An important thing to note is that these words we are talking about now are words used when something is, physically, cold, warm or hot. An extreme example:
  • atatakai fuku wo kaou! 暖かい服を買おう!
    Let's buy warm clothes!
    (so we can warm ourselves in the winter)
  • atatakai fuku wo kaou! 温かい服を買おう!
    Let's buy warm clothes!
    (so we can feel our skin burn against the heat of the fabric)

In the first example, we're buying clothes which make us feel warm. They are thick, cold-resistant, insulating clothes. In he second example, however, we are buying literally "warm" clothes. I don't know, maybe someone just ironed them, maybe the clothes were let under the sun for hours, or maybe they burn constantly with some sort of magical property.

Anyway, that's the difference between atatakai 暖かい and atatakai 温かい, and it also applies for the difference between samui and tsumetai, and the difference between atsui 熱い and atsui 暑い.

Cold and Warm Feelings

Finally, it's common in Japanese as much as it is in English to talk about cold and warm feelings. People who are cold hearted, and those who are... warm hearted. To talk about the warmth of people's actions and the coldness of their deeds.

In any case, all of the words above can be used to say this. In fact, some other readings of atsui can be used to. Take a look:
  • samui 寒い
    tsumetai 冷たい
    Cold-hearted.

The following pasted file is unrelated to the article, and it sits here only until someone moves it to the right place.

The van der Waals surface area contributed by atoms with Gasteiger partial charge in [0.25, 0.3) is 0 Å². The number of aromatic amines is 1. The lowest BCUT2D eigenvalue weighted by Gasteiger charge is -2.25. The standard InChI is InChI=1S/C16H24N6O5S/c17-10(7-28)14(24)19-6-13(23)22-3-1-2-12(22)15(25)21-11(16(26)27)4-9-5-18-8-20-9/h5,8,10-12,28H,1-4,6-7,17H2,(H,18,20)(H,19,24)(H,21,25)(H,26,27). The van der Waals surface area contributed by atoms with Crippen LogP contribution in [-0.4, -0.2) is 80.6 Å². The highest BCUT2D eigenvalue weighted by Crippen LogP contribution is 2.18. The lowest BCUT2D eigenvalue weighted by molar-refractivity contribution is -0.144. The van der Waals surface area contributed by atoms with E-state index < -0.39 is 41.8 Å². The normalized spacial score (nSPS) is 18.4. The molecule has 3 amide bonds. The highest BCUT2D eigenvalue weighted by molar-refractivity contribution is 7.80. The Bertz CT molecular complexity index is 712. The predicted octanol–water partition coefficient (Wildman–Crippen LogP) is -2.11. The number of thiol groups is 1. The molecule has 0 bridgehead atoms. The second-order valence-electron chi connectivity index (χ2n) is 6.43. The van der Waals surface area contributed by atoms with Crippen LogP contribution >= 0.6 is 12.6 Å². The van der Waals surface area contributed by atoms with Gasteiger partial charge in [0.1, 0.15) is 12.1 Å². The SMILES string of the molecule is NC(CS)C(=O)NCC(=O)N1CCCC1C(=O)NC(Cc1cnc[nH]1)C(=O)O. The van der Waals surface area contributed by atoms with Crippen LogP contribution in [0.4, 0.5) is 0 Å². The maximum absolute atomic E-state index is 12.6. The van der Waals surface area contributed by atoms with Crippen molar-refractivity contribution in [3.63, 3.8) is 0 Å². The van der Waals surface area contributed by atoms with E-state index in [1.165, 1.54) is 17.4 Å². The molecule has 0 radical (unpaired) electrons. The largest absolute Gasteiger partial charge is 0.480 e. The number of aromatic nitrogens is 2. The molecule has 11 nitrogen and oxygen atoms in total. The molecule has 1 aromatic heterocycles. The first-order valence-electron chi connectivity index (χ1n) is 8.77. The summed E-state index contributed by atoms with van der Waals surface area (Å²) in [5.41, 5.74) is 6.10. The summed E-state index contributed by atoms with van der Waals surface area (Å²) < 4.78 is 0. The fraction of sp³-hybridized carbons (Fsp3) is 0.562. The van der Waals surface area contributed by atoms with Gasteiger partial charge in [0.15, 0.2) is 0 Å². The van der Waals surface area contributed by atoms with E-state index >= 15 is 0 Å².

• atatakai 暖かい
  • atatakai 温かい
  • atsui 暑い
  • atsui 熱い
  • atsui 篤い
  • atsui 厚い
    Warm-hearted.

Warming Up and Cooling Down

Now let's talk about change. By which I mean changing the temperature of things.
  • atatamaru 暖まる
    To be warmed up (the weather, yourself)
  • atatameru 暖める
    To warm up something.
  • atatamaru 温まる
    To be warmed up (something, like after being put on the oven)
  • atatameru 暖める
    To warm up something.
  • hieru 冷える
    To become cold.
  • hiyasu 冷やす
    samasu 冷ます
    To cool something.

The first four words have the same nuances as the adjectives with the same kanji. Besides the words above, which are verbs, there are some phrases which also have the same meaning. All you need it throw in a naru なる to say things "will become" like something. Example:
  • atatakaku naru 暖かくなる
    To become warm.
  • samuku naru 寒くなる
    To become cold.
  • atsuku naru 熱くなる
    To become hot.
  • tsumetaku naru 冷たくなる
    To become cold.

Temperature in Japanese

One last thing, I guess I should include the words for temperature here, after all. These words are all use the kanji 温, which means warmth.
  • ondo 温度
    Degrees of temperature. Level of temperature. Temperature.
  • ondokei 温度計
    Thermometer.
  • kion 気温
    Weather temperature. Air temperature.
  • taion 体温
    Body temperature.

Japan uses celsius degrees for temperature, not fahrenheit. To say 27°C, for example, you could say nijuu nana do 27度, which would be literally "27 degrees." This do 度 counter can also be used to talk about angle degrees and so on.

Doubts? Post a comment below!

1 comment:

  1. Thank you so much! That was very helpful! <3 Finally, I understand at least this.

    ReplyDelete